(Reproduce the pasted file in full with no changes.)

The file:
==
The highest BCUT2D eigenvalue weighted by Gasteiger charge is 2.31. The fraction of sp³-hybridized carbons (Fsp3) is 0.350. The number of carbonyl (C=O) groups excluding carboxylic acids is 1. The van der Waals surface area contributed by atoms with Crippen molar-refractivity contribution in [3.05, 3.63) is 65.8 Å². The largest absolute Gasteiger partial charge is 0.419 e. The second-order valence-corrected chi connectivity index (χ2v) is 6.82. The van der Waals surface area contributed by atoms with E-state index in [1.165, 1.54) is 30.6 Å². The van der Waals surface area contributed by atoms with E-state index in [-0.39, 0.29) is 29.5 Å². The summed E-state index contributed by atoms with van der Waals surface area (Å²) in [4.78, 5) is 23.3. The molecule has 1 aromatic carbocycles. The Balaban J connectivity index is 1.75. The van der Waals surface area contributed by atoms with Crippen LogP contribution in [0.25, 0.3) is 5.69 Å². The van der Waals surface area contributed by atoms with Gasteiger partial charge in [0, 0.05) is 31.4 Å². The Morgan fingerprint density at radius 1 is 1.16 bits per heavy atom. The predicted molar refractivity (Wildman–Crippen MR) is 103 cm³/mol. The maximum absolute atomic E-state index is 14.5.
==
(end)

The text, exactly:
The highest BCUT2D eigenvalue weighted by Gasteiger charge is 2.31. The fraction of sp³-hybridized carbons (Fsp3) is 0.350. The number of carbonyl (C=O) groups excluding carboxylic acids is 1. The van der Waals surface area contributed by atoms with Crippen molar-refractivity contribution in [3.05, 3.63) is 65.8 Å². The largest absolute Gasteiger partial charge is 0.419 e. The second-order valence-corrected chi connectivity index (χ2v) is 6.82. The van der Waals surface area contributed by atoms with E-state index in [1.165, 1.54) is 30.6 Å². The van der Waals surface area contributed by atoms with E-state index in [-0.39, 0.29) is 29.5 Å². The summed E-state index contributed by atoms with van der Waals surface area (Å²) in [4.78, 5) is 23.3. The molecule has 1 aromatic carbocycles. The Balaban J connectivity index is 1.75. The van der Waals surface area contributed by atoms with Crippen LogP contribution in [0.25, 0.3) is 5.69 Å². The van der Waals surface area contributed by atoms with Gasteiger partial charge in [0, 0.05) is 31.4 Å². The Morgan fingerprint density at radius 1 is 1.16 bits per heavy atom. The predicted molar refractivity (Wildman–Crippen MR) is 103 cm³/mol. The maximum absolute atomic E-state index is 14.5.